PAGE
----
Researchers Take New Approach to Treating Type 1 Diabetes

Columbia researchers have some promising new results based on a recent diabetes clinical study. According to their study, it might be possible to coax cells in the patient’s intestine into producing insulin! Successfully doing this would mean that the patient would no longer need to undergo a stem cell transplant. Up until now, most researchers believed that a stem cell transplant was the ideal way to replace the cells lost in type 1 diabetes, which allows patients to stop taking insulin injections. The Columbia researchers had conducted this recent trial with mice, and their results were published in the March 2012 edition of Nature Genetics.

As you may already be aware, type 1 diabetes is an autoimmune disease which destroys the insulin producing cells in the patient’s pancreas. The pancreas does not have the ability to replace the lost cells, so a patient with type 1 diabetes needs to inject themselves with insulin in order to keep their blood glucose levels in check. If these blood glucose levels are not kept in check, it can be life threatening to the T1D patient. In order to maintain healthy blood glucose levels, patients should monitor their levels several times a day.

(See also: Symptoms of Type I Diabetes)

For a while now, researchers have been trying to develop an effective method of replacing these lost cells in the pancreas with new cells which can release insulin into the patient’s bloodstream when required. At this point, we are able to create insulin-producing cells in a laboratory setting utilizing embryonic stem cells. However, these manufactured cells are not yet ready for transplantation, because they do not yet release adequate amounts of insulin in response to the patient’s blood glucose levels. Basically, the patient would receive insulin when it’s not needed, which could lead to hypoglycemia (this can be fatal!).

Dr. Domenico Accili, a professor of medicine at Columbia University Medical Center, and Dr. Chutima Talchai conducted this recent diabetes clinical trial. The results have shown that particular progenitor cells located in the intestine of mice actually have the ability to make insulin-producing cells. Dr. Talchai also works as a postdoctoral fellow for Dr. Accili’s in her lab.

Normally, these gastrointestinal progenitor cells are responsible for creating a wide range of other cells. Among these are cells that produce gastric inhibitory peptide, serotonin, and a variety of other hormones which then get secreted into the subject’s GI tract and bloodstream.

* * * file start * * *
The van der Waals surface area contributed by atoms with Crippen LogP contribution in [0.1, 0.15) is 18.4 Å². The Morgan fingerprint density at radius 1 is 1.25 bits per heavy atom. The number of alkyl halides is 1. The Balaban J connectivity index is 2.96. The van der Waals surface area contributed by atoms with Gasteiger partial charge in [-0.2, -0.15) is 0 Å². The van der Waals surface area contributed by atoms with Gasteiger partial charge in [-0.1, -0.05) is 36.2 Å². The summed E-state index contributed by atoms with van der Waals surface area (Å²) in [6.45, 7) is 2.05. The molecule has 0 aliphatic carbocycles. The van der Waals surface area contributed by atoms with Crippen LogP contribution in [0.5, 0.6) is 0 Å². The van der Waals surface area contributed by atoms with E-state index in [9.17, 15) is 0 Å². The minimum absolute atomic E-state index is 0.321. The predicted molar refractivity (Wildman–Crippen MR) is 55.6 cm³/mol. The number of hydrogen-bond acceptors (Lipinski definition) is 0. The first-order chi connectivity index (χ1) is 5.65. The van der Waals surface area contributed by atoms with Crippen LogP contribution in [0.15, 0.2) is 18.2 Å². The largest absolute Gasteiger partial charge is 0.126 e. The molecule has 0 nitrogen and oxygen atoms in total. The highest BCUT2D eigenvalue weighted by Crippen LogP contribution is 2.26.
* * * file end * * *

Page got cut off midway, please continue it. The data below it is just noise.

During the study, the doctors found that when they turned off the Foxo1, a gene which plays an important role in cell fate decisions, the subject’s progenitor cells would generate insulin producing cells. When they switched off Foxo1 at an earlier stage, even more cells were generated.

However, the insulin producing cells were still be generated when Foxo1 was turned off after the mice had been fully developed. According to Dr. Accili, these results show that it could be possible to regrow insulin producing cells in gastrointestinal tracts of children and adults who have been diagnosed with type 1 diabetes.

Dr. Accili would be the first to tell you that this discovery was unexpected. There were a number of different things that could have happened after they switched off Foxo1. Interestingly, when Foxo1 is turned off in the pancreas, nothing happens. This begs the question, “What makes the gut so special?” As of now, this remains a question with no clear answer.

Incredibly, the insulin-producing cells located in the gut would actually be harmful, if it were not for the fact that they release insulin in response to the subject’s blood glucose levels. As the researchers point out, these new intestinal cells possess glucose-sensing receptors which allow them to get a measure of the blood glucose levels.

Even more astonishing, the insulin that is produced by these gut cells is just as effective as normal insulin, and enough of it gets produced to bring the subject’s blood glucose to nearly normal levels. Plus, the insulin gets released by the gut cells into the subject’s bloodstream.
Compared to the previous therapies based on iPS or embryonic stem cells, these results show that manipulating a patient’s gut into making these insulin-producing cells would be a more effective way of treating diabetes. Dr. Accili has also noted that the location of the new insulin-producing cells could keep them from being destroyed by the diabetes, because our GI tract is partially protected from any attacks from our immune system.

The next step for researchers will be developing a drug which can provide the same effect on the gastrointestinal progenitor cells in human subjects as knocking out the Foxo1 gene has in mice. Dr. Accili is confident that this will be possible, since they discovered it was possible to use a chemical to inhibit the Foxo1 gene and cause the progenitor cells to create the insulin-producing cells. In the end, the key will be developing a treatment which is not only more effective than the insulin injections, but also just as safe.

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